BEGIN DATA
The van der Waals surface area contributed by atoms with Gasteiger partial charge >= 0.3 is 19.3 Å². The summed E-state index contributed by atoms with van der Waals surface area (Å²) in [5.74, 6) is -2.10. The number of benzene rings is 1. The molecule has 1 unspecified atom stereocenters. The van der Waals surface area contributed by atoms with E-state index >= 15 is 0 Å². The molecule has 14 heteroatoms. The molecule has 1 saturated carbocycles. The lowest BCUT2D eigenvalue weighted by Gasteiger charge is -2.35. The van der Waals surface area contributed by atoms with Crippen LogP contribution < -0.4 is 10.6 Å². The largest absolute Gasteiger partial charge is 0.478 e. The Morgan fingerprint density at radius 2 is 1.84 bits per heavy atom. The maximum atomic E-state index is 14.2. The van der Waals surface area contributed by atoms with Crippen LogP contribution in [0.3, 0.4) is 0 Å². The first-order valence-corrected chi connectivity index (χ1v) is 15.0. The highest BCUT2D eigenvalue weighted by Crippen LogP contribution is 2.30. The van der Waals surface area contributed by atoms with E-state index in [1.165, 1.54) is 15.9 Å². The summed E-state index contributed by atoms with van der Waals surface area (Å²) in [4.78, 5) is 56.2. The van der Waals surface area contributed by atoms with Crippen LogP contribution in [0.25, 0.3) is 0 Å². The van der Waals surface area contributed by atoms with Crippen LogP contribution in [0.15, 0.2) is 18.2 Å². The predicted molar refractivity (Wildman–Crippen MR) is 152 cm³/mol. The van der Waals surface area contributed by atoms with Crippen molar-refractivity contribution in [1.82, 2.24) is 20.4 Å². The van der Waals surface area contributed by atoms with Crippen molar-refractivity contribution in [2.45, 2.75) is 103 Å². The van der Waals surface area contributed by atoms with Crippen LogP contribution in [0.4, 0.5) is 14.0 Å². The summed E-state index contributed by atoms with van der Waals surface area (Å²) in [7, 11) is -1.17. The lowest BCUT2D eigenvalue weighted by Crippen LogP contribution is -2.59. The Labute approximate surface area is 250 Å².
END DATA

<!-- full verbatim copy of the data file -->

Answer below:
The van der Waals surface area contributed by atoms with Gasteiger partial charge >= 0.3 is 19.3 Å². The summed E-state index contributed by atoms with van der Waals surface area (Å²) in [5.74, 6) is -2.10. The number of benzene rings is 1. The molecule has 1 unspecified atom stereocenters. The van der Waals surface area contributed by atoms with E-state index >= 15 is 0 Å². The molecule has 14 heteroatoms. The molecule has 1 saturated carbocycles. The lowest BCUT2D eigenvalue weighted by Gasteiger charge is -2.35. The van der Waals surface area contributed by atoms with Crippen LogP contribution < -0.4 is 10.6 Å². The largest absolute Gasteiger partial charge is 0.478 e. The Morgan fingerprint density at radius 2 is 1.84 bits per heavy atom. The maximum atomic E-state index is 14.2. The van der Waals surface area contributed by atoms with Crippen LogP contribution in [0.3, 0.4) is 0 Å². The first-order valence-corrected chi connectivity index (χ1v) is 15.0. The highest BCUT2D eigenvalue weighted by Crippen LogP contribution is 2.30. The van der Waals surface area contributed by atoms with E-state index in [1.165, 1.54) is 15.9 Å². The summed E-state index contributed by atoms with van der Waals surface area (Å²) in [4.78, 5) is 56.2. The van der Waals surface area contributed by atoms with Crippen LogP contribution in [0.25, 0.3) is 0 Å². The van der Waals surface area contributed by atoms with Crippen LogP contribution in [0.15, 0.2) is 18.2 Å². The predicted molar refractivity (Wildman–Crippen MR) is 152 cm³/mol. The van der Waals surface area contributed by atoms with Crippen molar-refractivity contribution in [1.82, 2.24) is 20.4 Å². The van der Waals surface area contributed by atoms with Crippen molar-refractivity contribution in [2.45, 2.75) is 103 Å². The van der Waals surface area contributed by atoms with Crippen LogP contribution in [0.4, 0.5) is 14.0 Å². The summed E-state index contributed by atoms with van der Waals surface area (Å²) in [7, 11) is -1.17. The lowest BCUT2D eigenvalue weighted by Crippen LogP contribution is -2.59. The Labute approximate surface area is 250 Å².